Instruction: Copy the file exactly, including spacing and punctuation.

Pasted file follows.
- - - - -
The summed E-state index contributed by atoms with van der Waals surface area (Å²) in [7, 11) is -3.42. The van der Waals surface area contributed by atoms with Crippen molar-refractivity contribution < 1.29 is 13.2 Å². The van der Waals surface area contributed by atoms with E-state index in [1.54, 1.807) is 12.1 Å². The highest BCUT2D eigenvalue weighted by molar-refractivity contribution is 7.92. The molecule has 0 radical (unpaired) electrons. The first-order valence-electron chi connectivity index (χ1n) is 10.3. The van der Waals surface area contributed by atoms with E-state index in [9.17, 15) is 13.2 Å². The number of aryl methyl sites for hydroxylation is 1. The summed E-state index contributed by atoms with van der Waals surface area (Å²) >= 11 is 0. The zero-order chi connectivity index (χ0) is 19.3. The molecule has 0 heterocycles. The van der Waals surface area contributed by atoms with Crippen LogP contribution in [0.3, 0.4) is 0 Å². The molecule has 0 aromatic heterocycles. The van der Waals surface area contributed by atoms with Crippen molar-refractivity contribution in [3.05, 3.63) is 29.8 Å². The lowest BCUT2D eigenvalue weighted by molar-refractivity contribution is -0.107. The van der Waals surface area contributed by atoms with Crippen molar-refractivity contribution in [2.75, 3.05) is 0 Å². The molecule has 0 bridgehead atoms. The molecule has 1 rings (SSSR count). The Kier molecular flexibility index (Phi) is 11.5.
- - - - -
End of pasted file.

The summed E-state index contributed by atoms with van der Waals surface area (Å²) in [7, 11) is -3.42. The van der Waals surface area contributed by atoms with Crippen molar-refractivity contribution < 1.29 is 13.2 Å². The van der Waals surface area contributed by atoms with E-state index in [1.54, 1.807) is 12.1 Å². The highest BCUT2D eigenvalue weighted by molar-refractivity contribution is 7.92. The molecule has 0 radical (unpaired) electrons. The first-order valence-electron chi connectivity index (χ1n) is 10.3. The van der Waals surface area contributed by atoms with E-state index in [9.17, 15) is 13.2 Å². The number of aryl methyl sites for hydroxylation is 1. The summed E-state index contributed by atoms with van der Waals surface area (Å²) >= 11 is 0. The zero-order chi connectivity index (χ0) is 19.3. The molecule has 0 heterocycles. The van der Waals surface area contributed by atoms with Crippen LogP contribution in [0.3, 0.4) is 0 Å². The molecule has 0 aromatic heterocycles. The van der Waals surface area contributed by atoms with Crippen molar-refractivity contribution in [3.05, 3.63) is 29.8 Å². The lowest BCUT2D eigenvalue weighted by molar-refractivity contribution is -0.107. The van der Waals surface area contributed by atoms with Crippen molar-refractivity contribution in [2.75, 3.05) is 0 Å². The molecule has 0 bridgehead atoms. The molecule has 1 rings (SSSR count). The Kier molecular flexibility index (Phi) is 11.5.